Reprieve delivers justice and saves lives, from death row to Guantánamo Bay.
Juliana Ruhfus and People and Power, Al Jazeera, 18/12/2013
NDR Aktuell, 19/11/2013
BBC Radio 4, 20/11/2013
Victoria Derbyshire, BBC Radio 5 Live, 19/11/2013
Victoria Derbyshire, BBC Radio 5 Live, 19/11/2013.
The PR team at Guantanamo Bay have been engaging in a campaign of smoke and mirrors of late to try and cover up the abuse that still remains at Guantanamo Bay. Their latest effort is a rather sinister rebranding of prisoners peacefully protesting their detention by going on hunger strike.
The Government has today (Monday 31 March) put forward measures for the approval of MPs which would introduce a "residence test" requirement for legal aid. As we explained previously, this would deny justice to a wide range of people wronged by the UK Government – from victims of torture and rendition to Gurkhas and Afghan interpreters denied the right to settle in Britain.
Valentine's Day 2014 marked the twelfth year since Shaker Aamer arrived at Guantanamo Bay. Here are his reflections in a blog, first appearing in the Huffington Post.
It is rare for me to be proud of the country of my birth, France. Our footballers regularly disappoint us. Our government is repeatedly humiliated on the international stage. We are shamed by a refusal to accept the horrors of our colonial past. I must take comfort where I can: at least we don’t spontaneously strip the citizenship of Muslim people we don’t like.
Today marks the fifth year since Barack Obama, with much fanfare, signed an executive order to close the prison. Since then, progress remains lamentable – and justice continues to elude the detainees.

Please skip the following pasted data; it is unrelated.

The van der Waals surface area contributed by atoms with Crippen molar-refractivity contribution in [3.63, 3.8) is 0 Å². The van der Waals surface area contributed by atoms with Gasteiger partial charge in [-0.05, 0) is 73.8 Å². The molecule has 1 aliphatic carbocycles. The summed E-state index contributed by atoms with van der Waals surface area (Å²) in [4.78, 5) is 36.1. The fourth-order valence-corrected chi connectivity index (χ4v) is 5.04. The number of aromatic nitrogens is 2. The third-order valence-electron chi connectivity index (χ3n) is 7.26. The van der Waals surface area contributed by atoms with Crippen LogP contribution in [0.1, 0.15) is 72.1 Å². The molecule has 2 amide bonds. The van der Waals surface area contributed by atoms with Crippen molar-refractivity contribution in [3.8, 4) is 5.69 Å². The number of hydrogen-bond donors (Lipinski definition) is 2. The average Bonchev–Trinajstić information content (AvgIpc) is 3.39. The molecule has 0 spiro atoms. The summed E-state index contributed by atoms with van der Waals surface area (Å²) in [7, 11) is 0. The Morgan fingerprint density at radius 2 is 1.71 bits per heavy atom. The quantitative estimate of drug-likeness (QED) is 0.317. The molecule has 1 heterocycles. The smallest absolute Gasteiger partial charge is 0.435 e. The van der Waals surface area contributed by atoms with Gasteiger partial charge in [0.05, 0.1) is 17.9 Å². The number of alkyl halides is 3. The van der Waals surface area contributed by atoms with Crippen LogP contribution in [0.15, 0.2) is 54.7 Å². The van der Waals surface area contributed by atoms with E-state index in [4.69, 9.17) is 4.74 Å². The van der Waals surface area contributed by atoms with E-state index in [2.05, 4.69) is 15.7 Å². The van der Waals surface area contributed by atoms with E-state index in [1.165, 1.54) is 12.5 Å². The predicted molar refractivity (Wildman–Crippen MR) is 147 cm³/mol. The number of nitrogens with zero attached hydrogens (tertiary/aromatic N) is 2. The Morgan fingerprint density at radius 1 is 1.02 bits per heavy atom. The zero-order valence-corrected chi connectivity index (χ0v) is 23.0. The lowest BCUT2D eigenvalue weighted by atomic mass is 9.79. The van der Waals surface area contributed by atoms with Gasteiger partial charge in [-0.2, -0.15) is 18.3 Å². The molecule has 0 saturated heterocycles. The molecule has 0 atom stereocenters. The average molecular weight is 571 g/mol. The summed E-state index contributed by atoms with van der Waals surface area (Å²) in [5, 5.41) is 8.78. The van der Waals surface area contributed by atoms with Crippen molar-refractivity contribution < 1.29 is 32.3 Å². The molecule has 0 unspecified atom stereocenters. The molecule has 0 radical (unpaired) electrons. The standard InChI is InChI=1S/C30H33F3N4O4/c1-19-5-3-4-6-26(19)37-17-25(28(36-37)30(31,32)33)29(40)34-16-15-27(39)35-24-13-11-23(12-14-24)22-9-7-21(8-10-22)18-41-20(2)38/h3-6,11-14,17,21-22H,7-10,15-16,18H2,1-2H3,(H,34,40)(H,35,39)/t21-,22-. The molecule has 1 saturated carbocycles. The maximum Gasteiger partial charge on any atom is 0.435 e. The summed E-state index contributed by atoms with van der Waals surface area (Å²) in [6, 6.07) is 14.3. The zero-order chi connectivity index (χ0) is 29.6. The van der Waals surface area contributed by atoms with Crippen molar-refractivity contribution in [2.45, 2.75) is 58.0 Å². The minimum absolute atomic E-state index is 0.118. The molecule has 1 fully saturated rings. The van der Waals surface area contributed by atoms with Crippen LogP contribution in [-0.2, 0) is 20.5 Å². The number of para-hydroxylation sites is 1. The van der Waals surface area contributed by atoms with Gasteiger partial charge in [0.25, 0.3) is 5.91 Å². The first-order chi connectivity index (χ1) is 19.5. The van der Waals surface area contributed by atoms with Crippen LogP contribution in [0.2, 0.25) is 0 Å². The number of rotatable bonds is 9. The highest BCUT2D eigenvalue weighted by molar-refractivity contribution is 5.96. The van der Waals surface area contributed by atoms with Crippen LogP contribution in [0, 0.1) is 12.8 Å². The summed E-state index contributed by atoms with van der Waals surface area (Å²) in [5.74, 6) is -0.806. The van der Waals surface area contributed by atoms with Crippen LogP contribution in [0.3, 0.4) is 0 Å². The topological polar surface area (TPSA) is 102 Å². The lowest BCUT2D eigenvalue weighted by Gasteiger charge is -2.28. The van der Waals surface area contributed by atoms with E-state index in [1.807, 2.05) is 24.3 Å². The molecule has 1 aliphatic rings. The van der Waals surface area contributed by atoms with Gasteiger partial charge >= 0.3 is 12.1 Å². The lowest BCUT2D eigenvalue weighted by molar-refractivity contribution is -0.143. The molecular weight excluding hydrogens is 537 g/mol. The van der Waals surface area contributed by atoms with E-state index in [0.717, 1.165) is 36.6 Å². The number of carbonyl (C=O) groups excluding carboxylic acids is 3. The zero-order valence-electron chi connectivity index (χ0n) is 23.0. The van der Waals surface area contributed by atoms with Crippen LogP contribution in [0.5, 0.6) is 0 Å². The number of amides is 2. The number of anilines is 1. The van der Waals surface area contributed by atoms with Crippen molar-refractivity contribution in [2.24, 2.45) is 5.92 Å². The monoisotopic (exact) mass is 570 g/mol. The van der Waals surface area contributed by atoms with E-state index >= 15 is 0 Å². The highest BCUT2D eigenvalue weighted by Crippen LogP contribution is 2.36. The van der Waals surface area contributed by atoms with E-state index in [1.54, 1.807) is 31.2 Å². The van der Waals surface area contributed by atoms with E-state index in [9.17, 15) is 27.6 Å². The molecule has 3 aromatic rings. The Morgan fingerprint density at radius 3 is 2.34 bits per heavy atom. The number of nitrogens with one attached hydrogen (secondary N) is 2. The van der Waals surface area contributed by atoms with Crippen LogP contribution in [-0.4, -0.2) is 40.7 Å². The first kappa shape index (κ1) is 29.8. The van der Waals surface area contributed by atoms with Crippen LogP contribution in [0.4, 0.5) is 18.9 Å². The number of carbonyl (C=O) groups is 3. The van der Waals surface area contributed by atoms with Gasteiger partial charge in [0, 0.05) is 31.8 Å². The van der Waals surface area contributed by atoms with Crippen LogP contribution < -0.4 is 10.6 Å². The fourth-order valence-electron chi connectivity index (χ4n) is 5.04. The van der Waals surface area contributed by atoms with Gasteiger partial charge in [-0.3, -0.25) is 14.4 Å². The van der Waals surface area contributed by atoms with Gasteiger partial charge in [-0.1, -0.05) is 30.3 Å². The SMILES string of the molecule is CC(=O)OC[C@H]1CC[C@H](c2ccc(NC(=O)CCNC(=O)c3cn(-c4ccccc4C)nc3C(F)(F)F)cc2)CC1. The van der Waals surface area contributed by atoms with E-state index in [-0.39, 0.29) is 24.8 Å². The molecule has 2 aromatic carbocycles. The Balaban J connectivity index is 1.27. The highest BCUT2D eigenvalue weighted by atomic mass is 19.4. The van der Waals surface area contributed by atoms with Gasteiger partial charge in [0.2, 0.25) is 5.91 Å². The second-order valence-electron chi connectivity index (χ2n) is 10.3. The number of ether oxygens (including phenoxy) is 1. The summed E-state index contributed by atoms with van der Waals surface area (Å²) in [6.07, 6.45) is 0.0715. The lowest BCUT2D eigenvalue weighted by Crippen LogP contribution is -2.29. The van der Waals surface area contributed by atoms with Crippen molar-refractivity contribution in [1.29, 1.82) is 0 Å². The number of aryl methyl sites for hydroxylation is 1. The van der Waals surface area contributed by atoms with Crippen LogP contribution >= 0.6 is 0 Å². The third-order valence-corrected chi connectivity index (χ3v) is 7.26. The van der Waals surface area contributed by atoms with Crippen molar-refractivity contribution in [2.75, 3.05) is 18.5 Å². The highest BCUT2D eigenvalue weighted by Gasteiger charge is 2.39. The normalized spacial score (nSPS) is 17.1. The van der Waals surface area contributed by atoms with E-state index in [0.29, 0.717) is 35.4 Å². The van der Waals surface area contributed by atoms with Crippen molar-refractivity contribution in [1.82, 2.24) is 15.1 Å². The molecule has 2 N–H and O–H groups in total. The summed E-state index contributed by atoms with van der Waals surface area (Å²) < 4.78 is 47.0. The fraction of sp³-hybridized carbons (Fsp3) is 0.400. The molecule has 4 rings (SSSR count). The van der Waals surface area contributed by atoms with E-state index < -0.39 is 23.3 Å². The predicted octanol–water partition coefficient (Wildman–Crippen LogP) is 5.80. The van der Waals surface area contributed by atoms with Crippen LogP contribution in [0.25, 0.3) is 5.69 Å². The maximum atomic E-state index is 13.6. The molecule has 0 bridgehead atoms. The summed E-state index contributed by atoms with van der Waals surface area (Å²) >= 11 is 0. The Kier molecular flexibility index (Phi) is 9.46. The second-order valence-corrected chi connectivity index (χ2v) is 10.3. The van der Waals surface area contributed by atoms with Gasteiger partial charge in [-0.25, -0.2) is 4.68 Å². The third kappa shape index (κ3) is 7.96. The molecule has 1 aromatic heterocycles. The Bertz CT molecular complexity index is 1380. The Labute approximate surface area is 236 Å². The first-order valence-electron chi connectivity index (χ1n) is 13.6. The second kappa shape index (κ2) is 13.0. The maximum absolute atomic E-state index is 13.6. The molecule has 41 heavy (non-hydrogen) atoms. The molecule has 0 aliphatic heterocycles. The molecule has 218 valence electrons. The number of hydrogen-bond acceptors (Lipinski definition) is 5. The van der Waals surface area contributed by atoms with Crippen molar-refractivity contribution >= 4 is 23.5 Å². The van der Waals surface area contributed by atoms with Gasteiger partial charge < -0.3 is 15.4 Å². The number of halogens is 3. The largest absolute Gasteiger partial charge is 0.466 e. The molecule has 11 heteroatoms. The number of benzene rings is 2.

A judge in Florida has ordered a full evidentiary hearing in the case of Krishna (‘Kris’) Maharaj, a British businessman who has been in prison since receiving a death sentence in 1987.
Authorities in Sharjah, United Arab Emirates (UAE), yesterday sought to block lawyers for a British student from accessing evidence of his torture, in contravention of international law.
The Yemeni government has already made condolence payments to the victims of at least one of several US drone strikes on the country over the Easter weekend, it has emerged.
Two of the policemen who tortured a British student are set to appear at his trial tomorrow (23 April) in Sharjah, United Arab Emirates (UAE).
A British student who was arrested and tortured in Sharjah, UAE has been punished by prison authorities after complaining about his mistreatment.
Local Berkshire, 15/04/14
Paddy McGuffin, Morning Star, 12/04/14
Yemen Post, 10/04/14
Al Jazeera, 10/04/14
Spencer Ackerman, The Guardian, 10/04/14